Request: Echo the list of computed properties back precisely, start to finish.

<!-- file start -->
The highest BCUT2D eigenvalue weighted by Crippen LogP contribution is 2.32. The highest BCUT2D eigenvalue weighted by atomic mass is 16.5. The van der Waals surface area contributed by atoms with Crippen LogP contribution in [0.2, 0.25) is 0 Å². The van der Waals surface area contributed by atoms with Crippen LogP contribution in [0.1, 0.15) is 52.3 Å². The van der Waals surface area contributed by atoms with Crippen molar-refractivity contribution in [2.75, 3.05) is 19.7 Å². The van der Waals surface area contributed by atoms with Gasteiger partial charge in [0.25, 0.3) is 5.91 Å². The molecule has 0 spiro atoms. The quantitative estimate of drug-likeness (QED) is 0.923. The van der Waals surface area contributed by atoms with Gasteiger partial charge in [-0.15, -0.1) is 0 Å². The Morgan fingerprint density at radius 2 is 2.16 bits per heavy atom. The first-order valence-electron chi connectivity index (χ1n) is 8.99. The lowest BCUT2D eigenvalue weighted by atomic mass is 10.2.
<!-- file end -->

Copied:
The highest BCUT2D eigenvalue weighted by Crippen LogP contribution is 2.32. The highest BCUT2D eigenvalue weighted by atomic mass is 16.5. The van der Waals surface area contributed by atoms with Crippen LogP contribution in [0.2, 0.25) is 0 Å². The van der Waals surface area contributed by atoms with Crippen LogP contribution in [0.1, 0.15) is 52.3 Å². The van der Waals surface area contributed by atoms with Crippen molar-refractivity contribution in [2.75, 3.05) is 19.7 Å². The van der Waals surface area contributed by atoms with Gasteiger partial charge in [0.25, 0.3) is 5.91 Å². The molecule has 0 spiro atoms. The quantitative estimate of drug-likeness (QED) is 0.923. The van der Waals surface area contributed by atoms with Gasteiger partial charge in [-0.15, -0.1) is 0 Å². The Morgan fingerprint density at radius 2 is 2.16 bits per heavy atom. The first-order valence-electron chi connectivity index (χ1n) is 8.99. The lowest BCUT2D eigenvalue weighted by atomic mass is 10.2.